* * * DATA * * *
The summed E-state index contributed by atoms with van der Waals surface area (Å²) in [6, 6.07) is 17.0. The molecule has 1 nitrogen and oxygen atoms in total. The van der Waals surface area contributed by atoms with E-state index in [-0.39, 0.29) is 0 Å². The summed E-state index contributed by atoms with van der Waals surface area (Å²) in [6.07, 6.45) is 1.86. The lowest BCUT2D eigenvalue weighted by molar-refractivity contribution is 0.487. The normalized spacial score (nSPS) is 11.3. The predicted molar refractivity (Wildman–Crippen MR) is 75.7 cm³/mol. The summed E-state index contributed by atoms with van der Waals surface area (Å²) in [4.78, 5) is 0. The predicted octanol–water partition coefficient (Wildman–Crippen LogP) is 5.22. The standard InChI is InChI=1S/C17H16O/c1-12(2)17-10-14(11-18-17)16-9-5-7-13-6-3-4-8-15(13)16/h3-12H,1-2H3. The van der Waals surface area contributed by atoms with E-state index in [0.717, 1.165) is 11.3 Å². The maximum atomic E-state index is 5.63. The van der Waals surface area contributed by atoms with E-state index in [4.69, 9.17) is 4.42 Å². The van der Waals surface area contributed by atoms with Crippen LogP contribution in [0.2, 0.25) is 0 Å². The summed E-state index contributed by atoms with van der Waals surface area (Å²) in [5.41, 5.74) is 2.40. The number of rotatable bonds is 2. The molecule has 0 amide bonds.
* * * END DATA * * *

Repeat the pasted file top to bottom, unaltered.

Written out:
The summed E-state index contributed by atoms with van der Waals surface area (Å²) in [6, 6.07) is 17.0. The molecule has 1 nitrogen and oxygen atoms in total. The van der Waals surface area contributed by atoms with E-state index in [-0.39, 0.29) is 0 Å². The summed E-state index contributed by atoms with van der Waals surface area (Å²) in [6.07, 6.45) is 1.86. The lowest BCUT2D eigenvalue weighted by molar-refractivity contribution is 0.487. The normalized spacial score (nSPS) is 11.3. The predicted molar refractivity (Wildman–Crippen MR) is 75.7 cm³/mol. The summed E-state index contributed by atoms with van der Waals surface area (Å²) in [4.78, 5) is 0. The predicted octanol–water partition coefficient (Wildman–Crippen LogP) is 5.22. The standard InChI is InChI=1S/C17H16O/c1-12(2)17-10-14(11-18-17)16-9-5-7-13-6-3-4-8-15(13)16/h3-12H,1-2H3. The van der Waals surface area contributed by atoms with E-state index in [0.717, 1.165) is 11.3 Å². The maximum atomic E-state index is 5.63. The van der Waals surface area contributed by atoms with E-state index in [4.69, 9.17) is 4.42 Å². The van der Waals surface area contributed by atoms with Crippen LogP contribution in [0.2, 0.25) is 0 Å². The summed E-state index contributed by atoms with van der Waals surface area (Å²) in [5.41, 5.74) is 2.40. The number of rotatable bonds is 2. The molecule has 0 amide bonds.